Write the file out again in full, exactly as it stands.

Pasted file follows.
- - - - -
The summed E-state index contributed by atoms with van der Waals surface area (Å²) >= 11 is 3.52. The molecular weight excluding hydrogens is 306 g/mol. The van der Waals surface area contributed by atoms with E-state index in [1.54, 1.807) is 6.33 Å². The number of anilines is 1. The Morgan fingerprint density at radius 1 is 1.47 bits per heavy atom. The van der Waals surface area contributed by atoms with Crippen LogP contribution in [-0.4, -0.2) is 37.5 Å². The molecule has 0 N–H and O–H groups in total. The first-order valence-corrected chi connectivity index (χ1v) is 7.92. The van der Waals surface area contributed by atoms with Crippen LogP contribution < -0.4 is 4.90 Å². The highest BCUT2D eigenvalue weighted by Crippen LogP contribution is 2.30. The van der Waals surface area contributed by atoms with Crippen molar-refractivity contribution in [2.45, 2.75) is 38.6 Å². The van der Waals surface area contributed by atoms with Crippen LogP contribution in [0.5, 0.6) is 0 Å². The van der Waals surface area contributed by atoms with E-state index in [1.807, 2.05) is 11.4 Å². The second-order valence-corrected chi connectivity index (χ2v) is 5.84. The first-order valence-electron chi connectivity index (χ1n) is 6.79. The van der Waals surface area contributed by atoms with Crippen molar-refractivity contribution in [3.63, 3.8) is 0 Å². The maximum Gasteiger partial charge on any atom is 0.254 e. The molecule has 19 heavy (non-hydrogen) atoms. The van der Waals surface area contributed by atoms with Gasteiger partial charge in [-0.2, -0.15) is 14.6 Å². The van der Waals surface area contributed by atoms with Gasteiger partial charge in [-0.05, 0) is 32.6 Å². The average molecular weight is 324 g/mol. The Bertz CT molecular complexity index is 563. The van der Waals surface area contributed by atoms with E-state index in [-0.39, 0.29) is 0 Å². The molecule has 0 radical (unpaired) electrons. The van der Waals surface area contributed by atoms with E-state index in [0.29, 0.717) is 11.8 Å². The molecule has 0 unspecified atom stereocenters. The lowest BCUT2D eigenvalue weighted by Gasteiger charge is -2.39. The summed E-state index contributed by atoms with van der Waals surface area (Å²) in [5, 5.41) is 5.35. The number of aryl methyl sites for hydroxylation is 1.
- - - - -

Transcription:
The summed E-state index contributed by atoms with van der Waals surface area (Å²) >= 11 is 3.52. The molecular weight excluding hydrogens is 306 g/mol. The van der Waals surface area contributed by atoms with E-state index in [1.54, 1.807) is 6.33 Å². The number of anilines is 1. The Morgan fingerprint density at radius 1 is 1.47 bits per heavy atom. The van der Waals surface area contributed by atoms with Crippen LogP contribution in [-0.4, -0.2) is 37.5 Å². The molecule has 0 N–H and O–H groups in total. The first-order valence-corrected chi connectivity index (χ1v) is 7.92. The van der Waals surface area contributed by atoms with Crippen LogP contribution < -0.4 is 4.90 Å². The highest BCUT2D eigenvalue weighted by Crippen LogP contribution is 2.30. The van der Waals surface area contributed by atoms with Crippen molar-refractivity contribution in [2.45, 2.75) is 38.6 Å². The van der Waals surface area contributed by atoms with Crippen LogP contribution in [0.5, 0.6) is 0 Å². The van der Waals surface area contributed by atoms with E-state index in [1.807, 2.05) is 11.4 Å². The second-order valence-corrected chi connectivity index (χ2v) is 5.84. The first-order valence-electron chi connectivity index (χ1n) is 6.79. The van der Waals surface area contributed by atoms with Crippen molar-refractivity contribution in [3.63, 3.8) is 0 Å². The maximum Gasteiger partial charge on any atom is 0.254 e. The molecule has 19 heavy (non-hydrogen) atoms. The van der Waals surface area contributed by atoms with Gasteiger partial charge in [-0.2, -0.15) is 14.6 Å². The van der Waals surface area contributed by atoms with Gasteiger partial charge in [-0.05, 0) is 32.6 Å². The average molecular weight is 324 g/mol. The Bertz CT molecular complexity index is 563. The van der Waals surface area contributed by atoms with E-state index in [-0.39, 0.29) is 0 Å². The molecule has 0 radical (unpaired) electrons. The van der Waals surface area contributed by atoms with E-state index in [0.29, 0.717) is 11.8 Å². The molecule has 0 unspecified atom stereocenters. The lowest BCUT2D eigenvalue weighted by Gasteiger charge is -2.39. The summed E-state index contributed by atoms with van der Waals surface area (Å²) in [5, 5.41) is 5.35. The number of aryl methyl sites for hydroxylation is 1.